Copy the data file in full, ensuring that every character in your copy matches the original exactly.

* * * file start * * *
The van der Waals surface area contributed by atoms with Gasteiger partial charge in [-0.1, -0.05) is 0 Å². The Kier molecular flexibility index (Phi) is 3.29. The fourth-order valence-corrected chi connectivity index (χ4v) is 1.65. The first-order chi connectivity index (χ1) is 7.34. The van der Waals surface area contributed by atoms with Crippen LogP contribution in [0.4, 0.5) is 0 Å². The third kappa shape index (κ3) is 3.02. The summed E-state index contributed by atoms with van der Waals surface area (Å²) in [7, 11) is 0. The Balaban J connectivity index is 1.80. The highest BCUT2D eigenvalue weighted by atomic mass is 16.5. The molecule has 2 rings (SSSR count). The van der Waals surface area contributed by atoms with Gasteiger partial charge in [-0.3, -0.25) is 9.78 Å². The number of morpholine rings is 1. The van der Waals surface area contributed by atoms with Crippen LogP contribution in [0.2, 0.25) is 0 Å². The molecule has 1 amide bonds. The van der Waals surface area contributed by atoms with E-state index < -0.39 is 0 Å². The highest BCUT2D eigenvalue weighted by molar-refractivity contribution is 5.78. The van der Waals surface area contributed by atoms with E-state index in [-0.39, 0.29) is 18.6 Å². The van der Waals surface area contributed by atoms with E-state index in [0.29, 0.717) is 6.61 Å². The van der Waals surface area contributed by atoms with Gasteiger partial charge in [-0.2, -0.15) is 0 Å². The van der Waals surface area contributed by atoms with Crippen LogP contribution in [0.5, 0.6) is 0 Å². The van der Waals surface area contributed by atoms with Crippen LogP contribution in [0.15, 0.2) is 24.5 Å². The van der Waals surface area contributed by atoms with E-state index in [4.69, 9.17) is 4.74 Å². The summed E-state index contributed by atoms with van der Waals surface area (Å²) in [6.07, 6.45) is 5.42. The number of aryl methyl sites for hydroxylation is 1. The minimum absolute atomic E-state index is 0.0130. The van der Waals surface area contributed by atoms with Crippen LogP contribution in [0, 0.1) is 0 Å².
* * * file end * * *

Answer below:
The van der Waals surface area contributed by atoms with Gasteiger partial charge in [-0.1, -0.05) is 0 Å². The Kier molecular flexibility index (Phi) is 3.29. The fourth-order valence-corrected chi connectivity index (χ4v) is 1.65. The first-order chi connectivity index (χ1) is 7.34. The van der Waals surface area contributed by atoms with Crippen LogP contribution in [0.4, 0.5) is 0 Å². The third kappa shape index (κ3) is 3.02. The summed E-state index contributed by atoms with van der Waals surface area (Å²) in [7, 11) is 0. The Balaban J connectivity index is 1.80. The highest BCUT2D eigenvalue weighted by atomic mass is 16.5. The molecule has 2 rings (SSSR count). The van der Waals surface area contributed by atoms with Gasteiger partial charge in [-0.3, -0.25) is 9.78 Å². The number of morpholine rings is 1. The van der Waals surface area contributed by atoms with Crippen LogP contribution in [0.2, 0.25) is 0 Å². The molecule has 1 amide bonds. The van der Waals surface area contributed by atoms with E-state index < -0.39 is 0 Å². The highest BCUT2D eigenvalue weighted by molar-refractivity contribution is 5.78. The van der Waals surface area contributed by atoms with E-state index in [-0.39, 0.29) is 18.6 Å². The van der Waals surface area contributed by atoms with E-state index in [0.29, 0.717) is 6.61 Å². The van der Waals surface area contributed by atoms with Gasteiger partial charge in [-0.2, -0.15) is 0 Å². The van der Waals surface area contributed by atoms with Crippen LogP contribution in [0.5, 0.6) is 0 Å². The van der Waals surface area contributed by atoms with Crippen LogP contribution in [0.15, 0.2) is 24.5 Å². The van der Waals surface area contributed by atoms with E-state index in [4.69, 9.17) is 4.74 Å². The summed E-state index contributed by atoms with van der Waals surface area (Å²) in [6.07, 6.45) is 5.42. The number of aryl methyl sites for hydroxylation is 1. The minimum absolute atomic E-state index is 0.0130. The van der Waals surface area contributed by atoms with Crippen LogP contribution in [0, 0.1) is 0 Å².